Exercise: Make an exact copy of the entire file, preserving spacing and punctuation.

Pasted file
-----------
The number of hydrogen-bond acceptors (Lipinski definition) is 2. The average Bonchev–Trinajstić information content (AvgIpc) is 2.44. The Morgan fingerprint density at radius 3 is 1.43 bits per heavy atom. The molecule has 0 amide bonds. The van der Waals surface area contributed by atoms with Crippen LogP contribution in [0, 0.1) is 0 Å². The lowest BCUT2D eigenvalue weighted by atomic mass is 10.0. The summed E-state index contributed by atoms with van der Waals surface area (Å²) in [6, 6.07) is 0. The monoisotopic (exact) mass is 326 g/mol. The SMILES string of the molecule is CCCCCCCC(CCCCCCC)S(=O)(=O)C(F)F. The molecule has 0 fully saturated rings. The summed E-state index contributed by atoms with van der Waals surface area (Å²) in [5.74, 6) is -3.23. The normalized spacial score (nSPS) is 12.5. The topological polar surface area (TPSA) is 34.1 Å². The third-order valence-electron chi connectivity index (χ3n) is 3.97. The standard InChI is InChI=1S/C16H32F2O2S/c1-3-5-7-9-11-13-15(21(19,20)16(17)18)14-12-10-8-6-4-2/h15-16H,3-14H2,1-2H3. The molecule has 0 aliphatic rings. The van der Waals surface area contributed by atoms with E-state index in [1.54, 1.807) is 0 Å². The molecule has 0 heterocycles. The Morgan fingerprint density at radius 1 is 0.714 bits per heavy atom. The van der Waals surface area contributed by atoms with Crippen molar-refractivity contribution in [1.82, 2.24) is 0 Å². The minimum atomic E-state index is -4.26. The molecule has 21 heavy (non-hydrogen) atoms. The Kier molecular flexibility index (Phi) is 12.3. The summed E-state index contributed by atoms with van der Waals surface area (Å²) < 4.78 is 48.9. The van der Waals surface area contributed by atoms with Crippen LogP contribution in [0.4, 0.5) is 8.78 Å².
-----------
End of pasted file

The number of hydrogen-bond acceptors (Lipinski definition) is 2. The average Bonchev–Trinajstić information content (AvgIpc) is 2.44. The Morgan fingerprint density at radius 3 is 1.43 bits per heavy atom. The molecule has 0 amide bonds. The van der Waals surface area contributed by atoms with Crippen LogP contribution in [0, 0.1) is 0 Å². The lowest BCUT2D eigenvalue weighted by atomic mass is 10.0. The summed E-state index contributed by atoms with van der Waals surface area (Å²) in [6, 6.07) is 0. The monoisotopic (exact) mass is 326 g/mol. The SMILES string of the molecule is CCCCCCCC(CCCCCCC)S(=O)(=O)C(F)F. The molecule has 0 fully saturated rings. The summed E-state index contributed by atoms with van der Waals surface area (Å²) in [5.74, 6) is -3.23. The normalized spacial score (nSPS) is 12.5. The topological polar surface area (TPSA) is 34.1 Å². The third-order valence-electron chi connectivity index (χ3n) is 3.97. The standard InChI is InChI=1S/C16H32F2O2S/c1-3-5-7-9-11-13-15(21(19,20)16(17)18)14-12-10-8-6-4-2/h15-16H,3-14H2,1-2H3. The molecule has 0 aliphatic rings. The van der Waals surface area contributed by atoms with E-state index in [1.54, 1.807) is 0 Å². The molecule has 0 heterocycles. The Morgan fingerprint density at radius 1 is 0.714 bits per heavy atom. The van der Waals surface area contributed by atoms with Crippen molar-refractivity contribution in [1.82, 2.24) is 0 Å². The minimum atomic E-state index is -4.26. The molecule has 21 heavy (non-hydrogen) atoms. The Kier molecular flexibility index (Phi) is 12.3. The summed E-state index contributed by atoms with van der Waals surface area (Å²) < 4.78 is 48.9. The van der Waals surface area contributed by atoms with Crippen LogP contribution in [0.4, 0.5) is 8.78 Å².